To Karie Friling, The Cheesecake Factory's opening was much more than an opportunity to dine at a casual restaurant or to chose from 40 varieties of cheesecake.
Friling, Orland Park's development services director, sees the new restaurant in the lower level of Orland Square Mall's east wing — one of only eight openings this year by the suburban Los Angeles-based corporation — as a testament to the village's strong demographics and the region's buying power.
It also hasn't hurt that the national economy is prompting top-level retailers and restaurateurs like The Cheesecake Factory to take a second look at mature markets, or that village representatives conducted a tenacious marketing campaign, she said.
The restaurant, which has locations on Chicago's Magnificent Mile and in Lincolnshire, Oak Brook, Schaumburg and Skokie, has seating for 255 in Orland Park. The 9,400-square-foot space is on the small side of the 7,000- to 15,000-square-foot range found at the more than 160 locations nationally.
Friling said Orland Park, with 57,000 residents, has "phenomenal" demographics — age, income, educational level and employment — plus it is in an "850,000-population trade area" and particularly attractive to national retailers and restaurateurs.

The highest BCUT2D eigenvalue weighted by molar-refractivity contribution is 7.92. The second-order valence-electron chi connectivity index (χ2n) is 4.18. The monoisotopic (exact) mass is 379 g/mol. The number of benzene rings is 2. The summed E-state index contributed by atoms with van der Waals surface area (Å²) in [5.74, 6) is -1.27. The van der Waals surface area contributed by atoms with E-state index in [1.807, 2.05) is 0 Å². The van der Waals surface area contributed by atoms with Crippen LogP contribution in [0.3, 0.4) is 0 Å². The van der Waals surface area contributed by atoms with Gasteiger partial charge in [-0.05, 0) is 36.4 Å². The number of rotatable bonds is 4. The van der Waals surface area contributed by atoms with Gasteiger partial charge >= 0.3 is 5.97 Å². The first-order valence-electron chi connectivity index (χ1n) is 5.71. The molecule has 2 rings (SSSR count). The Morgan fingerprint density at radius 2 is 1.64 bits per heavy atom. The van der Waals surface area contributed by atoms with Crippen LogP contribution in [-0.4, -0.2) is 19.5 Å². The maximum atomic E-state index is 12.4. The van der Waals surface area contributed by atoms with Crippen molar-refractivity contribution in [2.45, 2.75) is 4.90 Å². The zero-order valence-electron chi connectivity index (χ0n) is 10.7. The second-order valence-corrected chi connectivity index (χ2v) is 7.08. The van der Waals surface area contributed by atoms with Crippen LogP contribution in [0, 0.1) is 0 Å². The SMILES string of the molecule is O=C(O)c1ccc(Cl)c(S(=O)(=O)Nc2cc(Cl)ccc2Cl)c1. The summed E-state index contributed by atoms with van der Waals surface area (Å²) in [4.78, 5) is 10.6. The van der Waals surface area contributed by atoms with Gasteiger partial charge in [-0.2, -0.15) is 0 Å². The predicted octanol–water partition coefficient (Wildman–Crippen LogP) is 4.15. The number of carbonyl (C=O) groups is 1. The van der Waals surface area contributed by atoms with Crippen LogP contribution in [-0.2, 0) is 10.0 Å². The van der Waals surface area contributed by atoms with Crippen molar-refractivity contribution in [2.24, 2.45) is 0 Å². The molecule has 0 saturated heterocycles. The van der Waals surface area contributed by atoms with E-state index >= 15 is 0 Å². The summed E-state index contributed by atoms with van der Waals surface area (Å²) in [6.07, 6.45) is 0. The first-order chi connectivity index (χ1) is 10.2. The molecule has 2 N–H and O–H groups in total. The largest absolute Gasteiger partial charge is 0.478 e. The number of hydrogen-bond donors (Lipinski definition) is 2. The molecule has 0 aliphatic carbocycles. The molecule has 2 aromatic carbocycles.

The list of recent additions to the village's retail and restaurant population includes Dave & Buster's, which mixes dining, drinking and games, Bonefish Grill, the Dry Goods clothing store, the Tilted Kilt sports bar, and Whole Foods supermarket.
Friling said top retailers and restaurateurs, who may plan new locations more than a decade in advance, began turning their attention to mature markets like Orland Park and away from high-growth areas like New Lenox after the housing market curtailed construction.
Friling said the village opted to take a direct approach to marketing its assets.
"A national broker doesn't know Orland Park like we do," she said, meaning representatives of the village make contacts with top retailers and restaurateurs at national and regional trade shows, as well as on a personal level. They go armed with such stats as the 11.7 million square feet of commercial space in the village, its less than 4.1 percent vacancy rate and the municipal government's stability and clear building codes.
"It takes time to build a relationship," she said.
And a thick skin when the initial response is "no."
"We don't accept that at face value," Friling said. "Our response is, 'OK, what will it take for you to talk?'"
She seizes on success stories, such as the November opening of Whole Foods in the former Borders store. They "had their best opening," in their history, Filing said. "There's no doubt they're going to knock it out of the park."